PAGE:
During the spring they gathered the abundant sunflowers, bitterroot, and camas, which they ate fresh or dried for later use. Later in the summer they headed high into the mountains to collect huckleberries in the alpine meadows.
In the late 1700s, the Colville Indians acquired horses for transportation and for food. In the fall, the Colville traveled into the high country of the Cascade Mountains to hunt elk, bear, and marmots.
Plateau groups used tobacco and had an extensive trade network, especially with the Northwest Coast tribes.
Tule reeds were used for everything from baskets and hats to sleeping mats and houses. Cattails around the lake provided fresh green shoots in the spring and roots were harvested and roasted much like potatoes. The fluff from the cattail flower seed was used for wattling in diapers and as tender to start fires.
Subsistence / Industry Today:
The Confederated Tribes of the Colville Reservation have year round hunting rights on the northern portion of the Colville Reservation. The Boldt Decision in 1974 also affirmed Indian fishing access rights.
The Colville Indians have the Mill Bay Casino on Lake Chelan and two other casinos, and are heavily involved in the tourist industry. They also own a sawmill and plywood plant, and various other timber and agriculture industries managed by a tribal business council.
Ceremonies / Dances:
The 4th of July Pow Wow at Nespelem is the main cultural event of the year for the Confederated Tribes of the Colville Reservation.
They also have competition tribal dances and play a traditional game called sla-hal (also called the Bone Game or Stick Games) and hold a traditional horse race they have held for hundreds of years now called the 'Suicide Race' at the annual Omak Stampede rodeo held the 2nd weekend of August each year in Omak.
An annual ceremony is held for the gathering of the camas root and another for the harvesting of the salmon.
The Colville indians are best known for tule and grass baskets and beadwork. Basketry was a well-developed skill, and baskets were used to collect, process, store, and even cook most of the foods.
Historical Weapons and Tools:
The bow and arrow constituted the primary weapon for hunting and war, until Europeans introduced guns. Arrowheads, knives, and scrapers were made from obsidian. Dugout log canoes were used by most groups, but usually just for transportation and not for fishing. Salmon were speared, or more often caught in special traps called weirs.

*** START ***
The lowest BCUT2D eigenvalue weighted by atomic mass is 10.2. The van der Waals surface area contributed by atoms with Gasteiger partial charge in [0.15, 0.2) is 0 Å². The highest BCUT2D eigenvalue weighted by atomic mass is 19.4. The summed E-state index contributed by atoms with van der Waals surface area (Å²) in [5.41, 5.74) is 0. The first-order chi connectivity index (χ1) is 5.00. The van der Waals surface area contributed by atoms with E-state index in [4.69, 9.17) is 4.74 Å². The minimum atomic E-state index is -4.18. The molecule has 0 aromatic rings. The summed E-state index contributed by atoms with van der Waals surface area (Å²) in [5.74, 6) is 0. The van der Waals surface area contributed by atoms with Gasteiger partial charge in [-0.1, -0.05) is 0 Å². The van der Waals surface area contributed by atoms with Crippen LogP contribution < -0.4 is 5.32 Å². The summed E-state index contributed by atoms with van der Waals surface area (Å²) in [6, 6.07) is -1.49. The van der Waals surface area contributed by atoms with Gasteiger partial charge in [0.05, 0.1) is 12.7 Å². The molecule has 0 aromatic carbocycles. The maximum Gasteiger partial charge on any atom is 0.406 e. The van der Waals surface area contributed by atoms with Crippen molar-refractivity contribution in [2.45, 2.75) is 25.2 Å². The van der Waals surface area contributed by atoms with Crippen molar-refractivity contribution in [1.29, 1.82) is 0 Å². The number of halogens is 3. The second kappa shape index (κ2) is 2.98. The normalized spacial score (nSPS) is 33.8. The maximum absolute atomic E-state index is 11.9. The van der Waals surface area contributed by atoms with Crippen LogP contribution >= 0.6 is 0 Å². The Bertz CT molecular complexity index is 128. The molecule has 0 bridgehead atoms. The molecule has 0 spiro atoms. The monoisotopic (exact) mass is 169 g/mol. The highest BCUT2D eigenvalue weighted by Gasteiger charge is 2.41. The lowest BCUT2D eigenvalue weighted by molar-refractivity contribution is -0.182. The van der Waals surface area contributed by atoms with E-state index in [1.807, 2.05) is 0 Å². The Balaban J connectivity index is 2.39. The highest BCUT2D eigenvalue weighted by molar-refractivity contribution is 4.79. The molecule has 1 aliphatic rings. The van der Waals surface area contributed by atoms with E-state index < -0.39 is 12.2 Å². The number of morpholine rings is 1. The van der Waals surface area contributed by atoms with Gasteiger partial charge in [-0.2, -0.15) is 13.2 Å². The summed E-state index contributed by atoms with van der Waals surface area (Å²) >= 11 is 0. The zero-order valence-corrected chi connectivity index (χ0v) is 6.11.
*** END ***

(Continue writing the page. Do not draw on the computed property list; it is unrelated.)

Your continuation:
Historical Political Organization
The primary political unit was the village. The principal political leader was the village chief (headman), a position that was sometimes inherited and sometimes elected. Most groups had specialized chiefs, such as a war chief or a salmon chief who took charge only during special circumstances. Chiefs were usually males, although females were occasionally chiefs.
Each village had a council and each adult had the right to voice his or her view on matters of concern.
Governed by an elected 14 member tribal council that is divided into four voting districts.
Famous Contemporary People:
Smallpox epedemics began to appear before Lewis & Clark visited in 1804, and were the greatest in the Columbia Valley, which as the main artery of travel and trade was frequently exposed to epidemics. Especially bad outbreaks ocurred in 1780 and from 1825-1835, hitting the younger generation especially hard, and within a few years the greater part of the once teeming populations of the lower valley were practically wiped out of existence.
The aboriginal tribes of the Methow, Okanagan, San Poil, Lakes, Colvilles, Kalispels, Spokane, Coeur d’Alene, and other scattered tribes who were not parties to any treaty were confined to the original Colville reservation.
Other Treaties made with nearby tribes:
Point Elliott Treaty in January, 1855
Yakama Treaty in June, 1855
Hells Gate Treaty in July, 1855